By now some of you may have heard about the U.S. Supreme Court's March 21 ruling in Sackett v. Environmental Protection Agency in which the Court came down with a unanimous decision against the EPA. 

For those who haven't followed this case, it revolves around about two-thirds of an acre of land purchased by Mike Sackett and his wife Chantell near the shore of Priest Lake in Idaho in 2005.  The land, which sat among other parcels of developed land, was determined by EPA to be a wetland after the Sacketts had already obtained a county permit and had hauled gravel onto the property.

EPA told the Sacketts they were filling a wetland in violation of the Clean Water Act and that they were to restore the property to its natural state or face fines up to $37,500 per day.  The Sacketts wanted to appeal the EPA's wetlands determination, but the Agency told them they had no right to a “timely and meaningful” hearing in court to challenge the Agency's decision.  And that is what the argument was all about.

An online article on points out comments from Justice Alito during the hearing pointed to the concern that a homeowner could face a fine of such magnitude and still be denied any possibility of a judicial review.  Justice Alito said in a concurring opinion that the bureaucracy the Sacketts endured was “unthinkable.”  He also said that “The combination of the uncertain reach of the Clean Water Act and the draconian penalties imposed for the sort of violations alleged in this case still leaves most property owners with little practical alternative but to dance to the EPA's tune.”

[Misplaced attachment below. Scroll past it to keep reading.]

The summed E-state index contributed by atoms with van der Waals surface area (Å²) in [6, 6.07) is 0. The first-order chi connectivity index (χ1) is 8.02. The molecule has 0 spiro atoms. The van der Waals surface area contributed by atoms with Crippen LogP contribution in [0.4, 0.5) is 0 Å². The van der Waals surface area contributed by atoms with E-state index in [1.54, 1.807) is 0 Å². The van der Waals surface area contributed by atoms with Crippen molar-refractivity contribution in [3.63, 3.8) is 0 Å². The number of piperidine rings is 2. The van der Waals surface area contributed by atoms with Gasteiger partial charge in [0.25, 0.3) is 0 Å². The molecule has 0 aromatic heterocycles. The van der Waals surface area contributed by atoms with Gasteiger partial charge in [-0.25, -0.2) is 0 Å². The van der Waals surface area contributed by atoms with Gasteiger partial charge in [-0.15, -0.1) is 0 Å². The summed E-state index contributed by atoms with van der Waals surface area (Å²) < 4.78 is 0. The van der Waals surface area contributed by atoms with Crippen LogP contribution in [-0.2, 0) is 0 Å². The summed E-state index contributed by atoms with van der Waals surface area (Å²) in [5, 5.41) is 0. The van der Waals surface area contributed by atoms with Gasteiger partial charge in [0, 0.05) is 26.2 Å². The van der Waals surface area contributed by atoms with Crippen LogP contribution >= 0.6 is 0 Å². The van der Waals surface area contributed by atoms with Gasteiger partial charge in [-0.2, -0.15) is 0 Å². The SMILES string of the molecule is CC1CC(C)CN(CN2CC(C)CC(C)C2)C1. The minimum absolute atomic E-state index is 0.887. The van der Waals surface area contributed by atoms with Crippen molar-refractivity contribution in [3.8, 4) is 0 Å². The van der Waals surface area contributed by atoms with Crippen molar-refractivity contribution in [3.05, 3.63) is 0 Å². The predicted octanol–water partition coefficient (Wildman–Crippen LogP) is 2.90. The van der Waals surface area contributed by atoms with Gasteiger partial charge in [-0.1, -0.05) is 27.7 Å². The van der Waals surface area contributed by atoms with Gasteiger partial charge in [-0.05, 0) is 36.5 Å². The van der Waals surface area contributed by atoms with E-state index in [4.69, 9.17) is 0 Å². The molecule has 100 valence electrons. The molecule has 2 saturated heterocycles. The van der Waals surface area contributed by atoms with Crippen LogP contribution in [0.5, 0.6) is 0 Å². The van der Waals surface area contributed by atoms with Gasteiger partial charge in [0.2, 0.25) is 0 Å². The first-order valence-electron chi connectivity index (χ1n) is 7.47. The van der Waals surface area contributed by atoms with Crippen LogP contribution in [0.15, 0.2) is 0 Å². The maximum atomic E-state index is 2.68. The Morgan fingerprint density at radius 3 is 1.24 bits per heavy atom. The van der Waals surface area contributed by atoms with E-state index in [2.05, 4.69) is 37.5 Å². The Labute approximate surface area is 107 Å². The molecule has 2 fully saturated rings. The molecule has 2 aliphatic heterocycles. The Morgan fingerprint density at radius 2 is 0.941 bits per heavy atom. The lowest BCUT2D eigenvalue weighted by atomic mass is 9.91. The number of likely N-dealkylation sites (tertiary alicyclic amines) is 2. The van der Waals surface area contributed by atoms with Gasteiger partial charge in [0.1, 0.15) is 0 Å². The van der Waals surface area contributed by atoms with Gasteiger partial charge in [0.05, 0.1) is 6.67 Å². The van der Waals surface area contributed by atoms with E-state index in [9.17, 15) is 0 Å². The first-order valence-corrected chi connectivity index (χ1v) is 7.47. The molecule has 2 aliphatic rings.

This comment should not only send a message to EPA, but should also encourage Congress to step in.  Instead of trying to remove the term “navigable” from the Clean Water Act, as is being contemplated, Congress should instead rein in potential future interpretation of federal authority abuses by the Agency or the Army Corp of Engineers.  Congress should do this by amending the law to limit the reach of these mega agencies so the federal authority is clear; not open for interpretation by the agencies.

We know from past law suits against EPA that they will not limit their own authority and even when the Courts limit their authority they dance around the meaning of the words in the decision in an effort to circumvent the decisions.  A unanimous decision from the Supreme Court should give the legislative branch the courage to do what it needs to do.

By Ken Hamilton, Wyoming Farm Bureau Federation Executive Vice President